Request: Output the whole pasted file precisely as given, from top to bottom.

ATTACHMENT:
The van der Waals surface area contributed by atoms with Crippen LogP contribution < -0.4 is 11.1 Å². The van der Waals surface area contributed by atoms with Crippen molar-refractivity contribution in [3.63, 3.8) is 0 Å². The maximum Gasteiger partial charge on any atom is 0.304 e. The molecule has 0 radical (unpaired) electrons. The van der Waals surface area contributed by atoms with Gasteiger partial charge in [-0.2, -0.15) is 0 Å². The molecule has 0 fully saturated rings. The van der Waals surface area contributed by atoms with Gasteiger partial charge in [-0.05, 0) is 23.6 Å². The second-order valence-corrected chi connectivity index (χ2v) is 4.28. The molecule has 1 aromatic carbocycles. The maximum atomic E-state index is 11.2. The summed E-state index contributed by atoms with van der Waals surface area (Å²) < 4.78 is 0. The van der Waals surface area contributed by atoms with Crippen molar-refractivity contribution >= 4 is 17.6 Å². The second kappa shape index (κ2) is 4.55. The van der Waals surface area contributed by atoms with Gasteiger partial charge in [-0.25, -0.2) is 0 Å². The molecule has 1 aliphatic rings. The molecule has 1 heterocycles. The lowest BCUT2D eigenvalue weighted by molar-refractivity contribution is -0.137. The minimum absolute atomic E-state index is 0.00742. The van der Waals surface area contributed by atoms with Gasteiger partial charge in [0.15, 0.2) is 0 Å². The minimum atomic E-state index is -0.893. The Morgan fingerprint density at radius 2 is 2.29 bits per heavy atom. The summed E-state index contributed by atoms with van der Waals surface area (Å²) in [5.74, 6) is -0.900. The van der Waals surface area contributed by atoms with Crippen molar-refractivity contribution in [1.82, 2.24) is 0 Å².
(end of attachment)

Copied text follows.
The van der Waals surface area contributed by atoms with Crippen LogP contribution < -0.4 is 11.1 Å². The van der Waals surface area contributed by atoms with Crippen molar-refractivity contribution in [3.63, 3.8) is 0 Å². The maximum Gasteiger partial charge on any atom is 0.304 e. The molecule has 0 radical (unpaired) electrons. The van der Waals surface area contributed by atoms with Gasteiger partial charge in [-0.2, -0.15) is 0 Å². The molecule has 0 fully saturated rings. The van der Waals surface area contributed by atoms with Gasteiger partial charge in [-0.05, 0) is 23.6 Å². The second-order valence-corrected chi connectivity index (χ2v) is 4.28. The molecule has 1 aromatic carbocycles. The maximum atomic E-state index is 11.2. The summed E-state index contributed by atoms with van der Waals surface area (Å²) < 4.78 is 0. The van der Waals surface area contributed by atoms with Crippen molar-refractivity contribution >= 4 is 17.6 Å². The second kappa shape index (κ2) is 4.55. The van der Waals surface area contributed by atoms with Gasteiger partial charge in [-0.25, -0.2) is 0 Å². The molecule has 1 aliphatic rings. The molecule has 1 heterocycles. The lowest BCUT2D eigenvalue weighted by molar-refractivity contribution is -0.137. The minimum absolute atomic E-state index is 0.00742. The van der Waals surface area contributed by atoms with Gasteiger partial charge in [0.15, 0.2) is 0 Å². The minimum atomic E-state index is -0.893. The Morgan fingerprint density at radius 2 is 2.29 bits per heavy atom. The summed E-state index contributed by atoms with van der Waals surface area (Å²) in [5.74, 6) is -0.900. The van der Waals surface area contributed by atoms with Crippen molar-refractivity contribution in [1.82, 2.24) is 0 Å².